Eyes Full of Tinsel and Fire

Christmas is the time of year when the devil doesn’t have all the best tunes. The other side gets some of them too.

I love Christmas songs. Not all of them. of course, but many. And that includes some of the Christmas carols. A full choir singing ‘Hark the Herald Angels Sing,’ or ‘Oh Come All Ye Faithful’? I’m there.

The best Christmas songs, though, do belong to the — let’s say — secular side of things. I have a hierarchy of my personal favourites. Things move around a bit, and very occasionally new ones arrive; and you won’t be surprised to learn that ‘Fairytale of New York’ remains unassailable in the top spot.

One of my other favourites is Greg Lake’s 1975 hit, ‘I Believe in Father Christmas.’ Now, if you haven’t listened to the words too closely — written, I’m surprised to discover, by Peter Sinfield, of whom I had barely heard before researching this — you might think it’s a simple celebration of Christmas, set to a jaunty tune, much like Slade’s ‘Merry Xmas Everybody,’ from a couple of years earlier (and every year since). It’s not, though. It’s much darker and more interesting than that:

They sold me a dream of Christmas
They sold me a Silent Night
They told me a fairy story
Till I believed in the Israelite

And that closing couplet:

Hallelujah, Noel, be it Heaven or hell
The Christmas we get we deserve

Lake and Sinfield have argued that it’s not anti-religious or atheistic. Well, you can have your interpretation, guys. I know what I think.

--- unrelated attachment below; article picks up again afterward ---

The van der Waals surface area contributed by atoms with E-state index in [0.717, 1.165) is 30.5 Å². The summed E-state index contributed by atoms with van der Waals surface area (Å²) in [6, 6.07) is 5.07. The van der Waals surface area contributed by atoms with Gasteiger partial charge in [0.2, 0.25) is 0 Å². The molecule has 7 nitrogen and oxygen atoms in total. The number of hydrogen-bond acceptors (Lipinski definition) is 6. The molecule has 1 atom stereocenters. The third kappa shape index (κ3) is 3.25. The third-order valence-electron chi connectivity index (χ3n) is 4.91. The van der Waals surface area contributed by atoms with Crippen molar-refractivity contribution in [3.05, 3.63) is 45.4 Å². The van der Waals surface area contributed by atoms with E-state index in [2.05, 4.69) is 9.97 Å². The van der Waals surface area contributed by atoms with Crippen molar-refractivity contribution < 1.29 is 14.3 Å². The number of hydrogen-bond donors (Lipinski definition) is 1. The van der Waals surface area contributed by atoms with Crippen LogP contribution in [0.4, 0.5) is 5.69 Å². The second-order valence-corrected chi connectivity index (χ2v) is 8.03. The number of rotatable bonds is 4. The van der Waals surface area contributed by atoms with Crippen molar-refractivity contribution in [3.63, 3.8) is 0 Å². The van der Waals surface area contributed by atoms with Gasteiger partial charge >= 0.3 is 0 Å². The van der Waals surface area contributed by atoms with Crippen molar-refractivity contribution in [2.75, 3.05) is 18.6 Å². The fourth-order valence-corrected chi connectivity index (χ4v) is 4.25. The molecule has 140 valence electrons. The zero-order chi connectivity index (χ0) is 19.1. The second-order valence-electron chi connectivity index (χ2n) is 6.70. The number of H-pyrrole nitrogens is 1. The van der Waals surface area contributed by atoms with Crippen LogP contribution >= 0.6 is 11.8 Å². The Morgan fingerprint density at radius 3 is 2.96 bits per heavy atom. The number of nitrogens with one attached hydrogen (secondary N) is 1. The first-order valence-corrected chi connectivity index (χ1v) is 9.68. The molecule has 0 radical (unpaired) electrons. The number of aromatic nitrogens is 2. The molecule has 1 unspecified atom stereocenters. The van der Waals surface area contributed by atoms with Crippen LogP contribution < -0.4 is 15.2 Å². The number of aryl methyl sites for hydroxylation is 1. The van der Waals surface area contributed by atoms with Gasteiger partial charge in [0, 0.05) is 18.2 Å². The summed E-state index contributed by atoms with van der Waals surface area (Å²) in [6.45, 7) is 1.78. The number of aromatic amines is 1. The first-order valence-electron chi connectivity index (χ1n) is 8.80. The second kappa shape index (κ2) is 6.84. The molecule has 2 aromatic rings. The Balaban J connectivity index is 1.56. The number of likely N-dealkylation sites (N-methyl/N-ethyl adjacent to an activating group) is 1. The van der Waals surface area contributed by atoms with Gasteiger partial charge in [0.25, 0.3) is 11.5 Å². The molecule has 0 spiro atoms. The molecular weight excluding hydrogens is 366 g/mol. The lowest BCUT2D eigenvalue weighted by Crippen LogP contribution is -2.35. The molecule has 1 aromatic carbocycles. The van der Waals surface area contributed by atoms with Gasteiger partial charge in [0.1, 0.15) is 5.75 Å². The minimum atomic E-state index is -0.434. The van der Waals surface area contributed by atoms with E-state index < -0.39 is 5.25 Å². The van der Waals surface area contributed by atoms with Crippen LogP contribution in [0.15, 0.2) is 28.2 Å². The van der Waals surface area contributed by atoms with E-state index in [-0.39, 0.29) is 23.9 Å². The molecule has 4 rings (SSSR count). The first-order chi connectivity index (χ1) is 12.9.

I mainly wrote this because I’ve wanted to use the line I’ve stolen as a title for years. And I’ll leave you with the wishes the song provides:

I wish you a hopeful Christmas
I wish you a brave New Year

I think we’re all going to need some hope and some bravery in 2020.

Calling From London

Forgetting for a minute the slightly-disappointing conclusion of a 42-year-old story that we spoke about the other day, this month gives us the 40th anniversary of an even more significant creation, for me at least.

The Clash released London Calling in December 1979. Rolling Stone went on to call it the best album of the 80s, but it got a later release in America. And in any case, many wouldn’t have heard it until 1980. 1

Including me. I remember being at school, at the start of a term, so it must have been January, and Watty saying, “I envy you: you haven’t heard London Calling yet.” That idea of how important the first listen is. I’ve said similar things myself over the years, about various things.

But honestly, I couldn’t tell you anything about my first hearing. I had probably heard the title track — it was a single, after all — and I went and bought the album, most likely at John Menzies in Dumbarton (though maybe at Hall Audio, the nearby hi-fi shop, or Woolies, or Boots, who used to sell records in those days). I do know it cost £3.99, because the band took a reduction in their royalties so it — a double album — could be sold at the same price as a single album. Excellent value, for one of the greatest records ever made.